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The Importance of PPE and Regular Testing in Health Care Facilities

AJN, American Journal of Nursing: December 2020 - Volume 120 - Issue 12 - p 17
doi: 10.1097/01.NAJ.0000724192.19536.92
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Abstract

Figure
Figure:
Noah Wachtel, an RN at Stanford Hospital in Stanford, California, takes a nasopharyngeal sample from fellow RN Scott Gordon during staff testing for COVID-19. Photo by Karl Mondon / MediaNews Group / The Mercury News via Getty Images.

Fearing the inadvertent spread of COVID-19 by health care workers, patients, and visitors, the Centers for Disease Control and Prevention (CDC) and the Joint Commission both recommended last April that anyone working in or entering a health care facility be required to wear a face covering. Injunctions for universal masking were thus standard within weeks of COVID-19 taking hold in the United States, although implementation was hindered by a shortage of masks and other protective equipment.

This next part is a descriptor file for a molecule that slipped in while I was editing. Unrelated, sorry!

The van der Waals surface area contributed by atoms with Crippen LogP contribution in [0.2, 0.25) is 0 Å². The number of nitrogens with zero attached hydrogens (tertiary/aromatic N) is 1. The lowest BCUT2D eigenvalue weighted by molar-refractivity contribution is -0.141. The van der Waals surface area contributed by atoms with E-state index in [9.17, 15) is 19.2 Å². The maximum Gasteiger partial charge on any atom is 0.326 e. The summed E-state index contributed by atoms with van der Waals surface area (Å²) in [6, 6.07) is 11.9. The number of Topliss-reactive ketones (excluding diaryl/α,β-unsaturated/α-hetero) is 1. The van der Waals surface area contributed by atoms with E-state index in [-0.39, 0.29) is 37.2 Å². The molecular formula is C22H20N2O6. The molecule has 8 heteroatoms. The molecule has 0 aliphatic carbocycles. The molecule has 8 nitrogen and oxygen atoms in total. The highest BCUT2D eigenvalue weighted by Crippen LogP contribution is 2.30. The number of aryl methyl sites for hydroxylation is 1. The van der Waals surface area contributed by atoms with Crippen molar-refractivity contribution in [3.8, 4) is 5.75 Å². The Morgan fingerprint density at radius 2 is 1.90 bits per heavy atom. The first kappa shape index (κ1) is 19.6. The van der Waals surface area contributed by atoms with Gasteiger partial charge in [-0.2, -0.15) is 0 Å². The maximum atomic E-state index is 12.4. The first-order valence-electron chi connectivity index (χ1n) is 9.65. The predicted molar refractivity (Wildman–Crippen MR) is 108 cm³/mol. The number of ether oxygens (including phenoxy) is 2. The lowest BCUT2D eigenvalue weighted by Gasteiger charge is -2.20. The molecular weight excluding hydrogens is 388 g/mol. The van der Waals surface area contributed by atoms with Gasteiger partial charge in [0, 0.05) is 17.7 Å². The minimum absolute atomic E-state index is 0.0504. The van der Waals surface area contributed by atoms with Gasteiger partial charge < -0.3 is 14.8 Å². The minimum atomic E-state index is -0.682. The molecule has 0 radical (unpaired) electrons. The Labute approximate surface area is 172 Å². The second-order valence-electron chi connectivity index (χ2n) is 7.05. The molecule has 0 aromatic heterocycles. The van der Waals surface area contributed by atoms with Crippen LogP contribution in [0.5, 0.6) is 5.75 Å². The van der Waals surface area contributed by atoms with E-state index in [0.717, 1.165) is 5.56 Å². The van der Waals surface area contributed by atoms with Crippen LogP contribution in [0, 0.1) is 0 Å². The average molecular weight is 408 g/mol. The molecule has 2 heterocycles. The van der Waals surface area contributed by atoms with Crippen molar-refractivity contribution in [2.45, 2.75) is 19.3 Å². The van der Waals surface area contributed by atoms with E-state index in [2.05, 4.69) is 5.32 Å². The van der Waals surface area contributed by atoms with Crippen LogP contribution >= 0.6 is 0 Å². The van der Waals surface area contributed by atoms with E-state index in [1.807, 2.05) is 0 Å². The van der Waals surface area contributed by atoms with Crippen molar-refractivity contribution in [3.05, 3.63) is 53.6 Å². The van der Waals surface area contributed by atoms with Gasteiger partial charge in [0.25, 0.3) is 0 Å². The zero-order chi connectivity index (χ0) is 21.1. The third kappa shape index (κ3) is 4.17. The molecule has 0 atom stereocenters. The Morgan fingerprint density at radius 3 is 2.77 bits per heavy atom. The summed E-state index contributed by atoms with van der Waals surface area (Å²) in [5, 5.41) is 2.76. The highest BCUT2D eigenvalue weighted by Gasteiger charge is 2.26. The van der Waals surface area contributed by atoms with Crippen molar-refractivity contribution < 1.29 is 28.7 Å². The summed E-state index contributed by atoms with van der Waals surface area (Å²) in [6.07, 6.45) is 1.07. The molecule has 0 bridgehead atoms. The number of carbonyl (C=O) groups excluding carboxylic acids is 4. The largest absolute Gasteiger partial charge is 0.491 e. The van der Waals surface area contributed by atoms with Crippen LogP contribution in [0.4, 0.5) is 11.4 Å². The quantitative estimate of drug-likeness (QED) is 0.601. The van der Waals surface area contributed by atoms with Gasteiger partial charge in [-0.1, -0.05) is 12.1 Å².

A month later, the CDC reported that more than 62,000 health care workers had tested positive for COVID-19 and 231 had died, although the numbers were likely much higher because of spotty data collection. Indeed, a survey around the same time by National Nurses United (NNU) found that 84% of nurses had not been tested.

By September, NNU's mortality tracking showed that more than 1,700 health care workers had died of COVID-19, including at least 223 nurses. The union blamed continuing shortages of personal protective equipment, infrequent testing of staff in health care facilities, and a lack of timely information about viral spread and necessary protective measures.

The CDC, meanwhile, shed light on yet another factor in COVID-19 transmission among frontline health care workers: poor adherence to mask protocols. Reporting in the September 4 Morbidity and Mortality Weekly Report, the CDC said tests at 13 academic medical centers between April and June of 3,248 workers found that of the 6% who tested positive for antibodies to COVID-19, nearly 30% were asymptomatic and did not know they were infected—and likely infectious to others. Prevalence of antibodies was also found to be higher (9%) among health care workers who said they did not always wear a mask in interactions with patients than among those who did (6%).

Backed by this evidence, and the inherent danger to coworkers and patients of contact with unmasked clinical personnel who could have asymptomatic COVID-19, the CDC reiterated its call for universal use of face coverings in health care facilities and frequent testing to mitigate infection transmission in these facilities.—Frank Brodhead

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